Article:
The same problem exists in the Navy. Does opposition to sex discrimination mean admitting men who are openly homosexual to the crowded mess decks of the junior ratings? It is a practical question. The politically correct answer is yes: their orientation should be ignored; they should be admitted to the mess decks and discharged only if misconduct is proved against them. This is the point in my personal view—I speak with some experience as a former Navy Minister—where political correctness parts company with common sense. Sexual misconduct is bad in the services, and it occurs. Our aim should be to diminish it and not in the course of opposing sex discrimination to increase it.

However, none of that justifies the blanket ban on all homosexuals in all branches of all three services. That can no longer be justified. That is why I was delighted to hear the Minister say that he was taking to heart and considering the consequences of the famous court case which has just been concluded. Before the Act is renewed next year, we look to the Government to put

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forward proposals which, while allowing the services to use some common sense about their posting, will remove the blanket ban on homosexuals.

7.28 p.m.

Lord Henley: My Lords, in the main, I am grateful for the general welcome that both noble Lords gave to the order. I am sure they always would because these are necessary orders which we pass every year to maintain the discipline of our Armed Forces. Both noble Lords raised a number of points, and I hope that in the time available I can deal with most of them.

I start by saying that I am grateful to the noble Lord, Lord Graham, for what he said about the Bett report and its value. I am also grateful that he recognised that it will take time and is not something we should rush into. We are dealing with pay and conditions and other matters relating to service life which will take the Armed Forces well into the next century. It is important to ensure that we develop the right package which will enable us to recruit the best people for the Armed Forces at a time when, because of demographic changes, it becomes increasingly difficult to recruit sufficient people of the appropriate quality.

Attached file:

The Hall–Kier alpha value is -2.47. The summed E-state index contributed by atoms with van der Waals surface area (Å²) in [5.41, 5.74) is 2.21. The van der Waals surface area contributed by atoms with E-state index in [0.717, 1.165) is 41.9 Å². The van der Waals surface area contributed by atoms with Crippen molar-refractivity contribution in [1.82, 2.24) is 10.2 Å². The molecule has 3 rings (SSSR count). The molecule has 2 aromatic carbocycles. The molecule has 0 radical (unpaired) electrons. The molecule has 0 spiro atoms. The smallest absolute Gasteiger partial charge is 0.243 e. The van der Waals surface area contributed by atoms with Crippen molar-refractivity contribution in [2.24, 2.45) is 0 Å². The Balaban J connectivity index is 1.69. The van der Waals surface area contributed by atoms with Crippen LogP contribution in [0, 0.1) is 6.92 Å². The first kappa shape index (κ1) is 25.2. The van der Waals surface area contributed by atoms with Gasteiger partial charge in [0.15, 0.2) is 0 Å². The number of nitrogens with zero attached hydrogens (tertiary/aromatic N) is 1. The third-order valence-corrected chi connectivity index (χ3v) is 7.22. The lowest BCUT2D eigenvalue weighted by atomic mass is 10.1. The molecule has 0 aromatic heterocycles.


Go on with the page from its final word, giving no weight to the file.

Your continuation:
The noble Lord went on to ask about our policy in relation to the employment of women in the Armed Forces. He asked us to take a positive and, I believe his word was, "upbeat" attitude. That is exactly what we have done in the past. I can give the noble Lord an assurance that the service chiefs are completely behind the policy of employing women. As I made quite clear, very few roles are now excluded to them. It is important that we should make use of half the population in this respect, particularly, as I pointed out a moment ago, given that demographic changes make recruiting generally that much harder.

As the noble Lord quite rightly pointed out, there are physical limitations in regard to what women can and cannot do. A lot of service life is particularly physical; and there are other limitations, particularly in relation to the Navy, where on submarines and some particularly small ships it becomes rather difficult to arrange accommodation. It is also right to point out that the Army believes—this applies to the other services, but particularly to the Army—that, where it is likely to affect combat effectiveness, it would not be right that women should serve. That means the front line units: the infantry, the Royal Armoured Corps, and on occasion the engineers.

The noble Lord then moved on to the question of drinking, drugs and steroids. He was right to underline their importance. Drunkenness is an offence under the service discipline Acts. I can assure the noble Lord that all three services offer a rehabilitation system for abuses of alcohol; but I am afraid that, as always, persistent abusers would have to be administratively discharged. When one is dealing with the very high-tech equipment that the Armed Forces have to make use of nowadays, it would not be right that those who were persistently drunk were retained in the Armed Forces.